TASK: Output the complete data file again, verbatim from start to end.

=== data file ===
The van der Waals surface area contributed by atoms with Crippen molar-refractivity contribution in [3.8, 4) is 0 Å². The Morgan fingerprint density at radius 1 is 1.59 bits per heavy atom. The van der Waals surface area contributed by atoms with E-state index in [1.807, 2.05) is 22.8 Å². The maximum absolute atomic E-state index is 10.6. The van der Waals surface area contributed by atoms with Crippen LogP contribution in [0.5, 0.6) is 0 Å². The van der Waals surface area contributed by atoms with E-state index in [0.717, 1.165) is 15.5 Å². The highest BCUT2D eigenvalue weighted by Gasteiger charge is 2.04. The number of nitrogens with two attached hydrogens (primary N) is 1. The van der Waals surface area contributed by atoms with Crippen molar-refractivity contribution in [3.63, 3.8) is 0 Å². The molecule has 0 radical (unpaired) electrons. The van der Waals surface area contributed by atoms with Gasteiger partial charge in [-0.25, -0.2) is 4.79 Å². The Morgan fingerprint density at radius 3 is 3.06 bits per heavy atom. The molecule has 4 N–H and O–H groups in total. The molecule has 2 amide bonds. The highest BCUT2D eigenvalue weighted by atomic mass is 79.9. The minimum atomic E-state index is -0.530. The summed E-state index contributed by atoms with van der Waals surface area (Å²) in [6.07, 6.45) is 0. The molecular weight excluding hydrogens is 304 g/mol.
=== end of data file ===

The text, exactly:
The van der Waals surface area contributed by atoms with Crippen molar-refractivity contribution in [3.8, 4) is 0 Å². The Morgan fingerprint density at radius 1 is 1.59 bits per heavy atom. The van der Waals surface area contributed by atoms with E-state index in [1.807, 2.05) is 22.8 Å². The maximum absolute atomic E-state index is 10.6. The van der Waals surface area contributed by atoms with Crippen LogP contribution in [0.5, 0.6) is 0 Å². The van der Waals surface area contributed by atoms with E-state index in [0.717, 1.165) is 15.5 Å². The highest BCUT2D eigenvalue weighted by Gasteiger charge is 2.04. The number of nitrogens with two attached hydrogens (primary N) is 1. The van der Waals surface area contributed by atoms with Crippen molar-refractivity contribution in [3.63, 3.8) is 0 Å². The molecule has 0 radical (unpaired) electrons. The van der Waals surface area contributed by atoms with Gasteiger partial charge in [-0.25, -0.2) is 4.79 Å². The Morgan fingerprint density at radius 3 is 3.06 bits per heavy atom. The molecule has 4 N–H and O–H groups in total. The molecule has 2 amide bonds. The highest BCUT2D eigenvalue weighted by atomic mass is 79.9. The minimum atomic E-state index is -0.530. The summed E-state index contributed by atoms with van der Waals surface area (Å²) in [6.07, 6.45) is 0. The molecular weight excluding hydrogens is 304 g/mol.